One of the things I was very clear about immediately after my diagnosis as a canceree, was not wanting to be dropped into the ‘victim’ arena. Not ‘victim’, not ‘brave’, not ‘struggling’ or ‘battling’, or, worst of all, that awful designation, which chases us whatever we are doing or misdoing, being ‘on a journey’. When I began this memoir I anticipated with dread, and hoped to bypass, the crushing moment when I would first be described as ‘being on a journey’. Might have been King Cnut, for all the good that did. Quite a few people ignored me, as is their right, and jumped in anyway, launching my boat, giving me a pat on the back to get me going, firing the starter gun, swimming alongside me for a while, hoping I would stay the course, wishing me strength for the road I travelled, all of them knowing but not actually saying that journeys do end, that’s the point of them, and we all knew where this journey ended. Right at the start I was in a funk about the avalanche of clichés that hung over my head in a bucket that we would all, me included, tip up to cover me as if with pig’s blood at my first and last prom. (How do you do? The name’s Cnut, Carrie Cnut.) Clichés exist because they once worked brilliantly. They helped to universalise the intractably private, to keep a distance between what people wanted to say and couldn’t. They must have been alive then. Now they are either the deadening end of meaning or party favours to be played with. For some writers they are a springboard, perfectly placed to be rejuvenated, to renew or cut through their general use as thought-concealers. If people reach so readily for a cliché, it’s because there’s something they can’t say, or even think. When Beckett or Nabokov twists a commonplace into an oh-so-considered sentence, it too does the work of the uncanny. The too well known as unknown. I fucking love clichés.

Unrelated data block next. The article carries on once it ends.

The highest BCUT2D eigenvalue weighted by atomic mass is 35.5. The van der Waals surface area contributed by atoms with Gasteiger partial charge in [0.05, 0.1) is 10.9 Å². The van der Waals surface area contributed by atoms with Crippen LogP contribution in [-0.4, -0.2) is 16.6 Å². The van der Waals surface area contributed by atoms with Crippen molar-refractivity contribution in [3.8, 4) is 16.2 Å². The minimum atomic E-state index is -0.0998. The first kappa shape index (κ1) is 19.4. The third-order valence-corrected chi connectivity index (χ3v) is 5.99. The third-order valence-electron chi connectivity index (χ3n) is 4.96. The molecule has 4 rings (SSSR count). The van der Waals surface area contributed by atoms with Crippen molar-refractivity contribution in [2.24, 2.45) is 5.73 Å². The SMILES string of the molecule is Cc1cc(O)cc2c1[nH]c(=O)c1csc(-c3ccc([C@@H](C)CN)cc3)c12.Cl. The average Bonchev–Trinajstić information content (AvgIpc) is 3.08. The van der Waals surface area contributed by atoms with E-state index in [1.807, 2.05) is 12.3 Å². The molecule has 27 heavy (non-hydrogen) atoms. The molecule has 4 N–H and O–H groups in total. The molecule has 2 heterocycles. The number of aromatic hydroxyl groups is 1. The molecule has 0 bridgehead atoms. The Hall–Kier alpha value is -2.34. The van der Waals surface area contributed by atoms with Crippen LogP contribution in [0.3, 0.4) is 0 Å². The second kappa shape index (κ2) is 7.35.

Still, there is also the matter of just being accurate, taking the straightest route to the meaning you want. I am not on a journey, I repeat, testily. But as each of my treatments ended I found it grew harder to escape the platitude. The good cell/bad cell dichotomy of the body hosting cancer is difficult enough to avoid. The phoney spiritual analogy has become inevitable, everything that happens for more than a split second is a ‘journey’. It’s not our fault that time works for us in the way it does, or that the linear accelerates our lives. We ‘journey’ as we read books, watch films, look back at our past, imagine the future, even mindfully try to live in the always and only present moment while thoughts of what was, and is still to come, crowd our minds. Otherwise there’s silence, and that’s an option. Though not much of one for our narrating species. Can we even get dressed without a before and after, a beginning and end? Starting with your socks instead of your knickers doesn’t alter the fact of the matter: undone to done. And then the reverse. One, two, buckle my shoe. It’s inescapable. From one state to another, how can the journey not come to mind? That’s the price of living in time. Why should I mind so much? Why should I mind so much now? Because journeys end?